On sieve analysis, the d10 size obtained was 0.3mm and the coefficient of uniformity Cu was obtained as 2.7. The expected d10 size for the RSF is 0.45mm to 0.7mm and the expected Cu is 1.2 to 1.7. The higher Cu value corresponds to well graded sand media and lesser d10 value means more finer sand at the top layers. So, this tells that the sand media was more compact with lesser pore spaces. This contribute to lesser filtration rate and faster clogging of the sand media.

    2. Head Loss

      For the discharge of 630 l/min, the plot of head loss against filter run the filter during three cycles is shown in the figure 3.7, 3.8 and 3.9 below. In all the cases, the maximum head loss loss of 1.14m was obtained at 26 hours of filter run.

      Fig. 8. Head loss against filter run in hours for for discharge 630 l/min for cycle 1

      Fig. 9. Head loss against filter run in hours for for discharge 630 l/min for cycle 2

      Fig. 10. Head loss against filter run in hours for for discharge 630 l/min cycle 3

      For the discharge of 720 l/min, the plot of head loss against filter run in hours for the filter during three cycles are shown in the figure 3.10, 3.11 and 3.12 below. In all cases, the maximum head loss loss of 1.14m was obtained at 24 hours of filter run. In this discharge, the head loss reached to maximum 2 hours earlier than the previous discharge of 630 l/min as the solid loading will be more for greater discharge.

      Fig. 11. Head loss against filter run in hours for for discharge 720 l/min for cycle 1

      Fig. 12. Head loss against filter run in hours for for discharge 720 l/min for cycle 2

      Fig. 13. Head loss against filter run in hours for for discharge 720 l/min for cycle 3

    3. Backwashing

    The backwash duration was observed to be 45 minutes. The pump used for backwashing could only create a head of 2.8m which may be the major reason for longer backwashing duration. The backwashing discharge was obtained 84 l/min/m2.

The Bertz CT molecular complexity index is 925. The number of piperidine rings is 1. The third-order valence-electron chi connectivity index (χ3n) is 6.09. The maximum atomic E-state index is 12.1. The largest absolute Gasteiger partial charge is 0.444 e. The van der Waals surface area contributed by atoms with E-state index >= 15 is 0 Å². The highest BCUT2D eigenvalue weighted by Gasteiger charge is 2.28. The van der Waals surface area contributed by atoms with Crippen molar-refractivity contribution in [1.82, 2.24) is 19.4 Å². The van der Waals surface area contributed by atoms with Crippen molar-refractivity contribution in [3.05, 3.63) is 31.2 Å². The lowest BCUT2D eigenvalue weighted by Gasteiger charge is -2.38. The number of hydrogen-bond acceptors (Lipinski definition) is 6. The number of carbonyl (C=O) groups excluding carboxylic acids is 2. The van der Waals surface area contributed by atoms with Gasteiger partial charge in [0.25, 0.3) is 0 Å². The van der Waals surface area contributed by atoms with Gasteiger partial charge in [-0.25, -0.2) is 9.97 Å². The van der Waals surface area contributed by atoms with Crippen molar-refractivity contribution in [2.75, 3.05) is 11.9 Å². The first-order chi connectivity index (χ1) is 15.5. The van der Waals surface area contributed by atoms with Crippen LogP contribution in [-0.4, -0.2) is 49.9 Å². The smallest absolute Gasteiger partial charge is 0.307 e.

4. CONCLUSIONS

When RSF is used intermittently, a decrease in efficiency may be observed after few hours of filter run. The decrease in efficiency may be mainly due to the cracks formed during the offline hours as a result of drying of the sand, which can provide a passage for the escape of the trapped turbidity. The repeated drying and wetting of the sand media during the offline and online hours can further facilitate the cracking of the media. Further studies need to be carried out to properly establish the reasons for the decreasing trend of efficiency. A longer backwashing time was observed which may be due the lesser head created by the pump.

ACKNOWLEDGMENT

My sincere thanks to Kathmandu Upatyaka Khanepani Limited, Chhetrapati Branch, Kathmandu, Nepal for providing me necessary permissions and materials to properly conduct my study.

REFERENCES

  1. Kansakar, B. R. (2015). Water Supply Engineering. Prakash Man Shakya

  2. WHO. (1996). Fact Sheets on Environmental Sanitation.

  3. Bruni, M., & Spuhler, D. (2020). Rapid Sand Filtration. SSWM. Retrieved jan 26, 2020, from https://sswm.info/sswm-university- course/module-6-disaster-situations-planning-and-preparedness/further- resources-0/rapid-sand-filtration

  4. Punmia, B.C., Jain, A. K., & Jain, A. K. (1995). Water Supply Engineering. Laxmi Publications.

  5. Bruni, M. A., & Spuhler, D. (2020). Slow Sand Filtration. SSWM. Retrieved jan 26, 2020, from https://sswm.info/sswm-university- course/module-6-disaster-situations-planning-and-preparedness/further- resources-0/slow-sand-filtration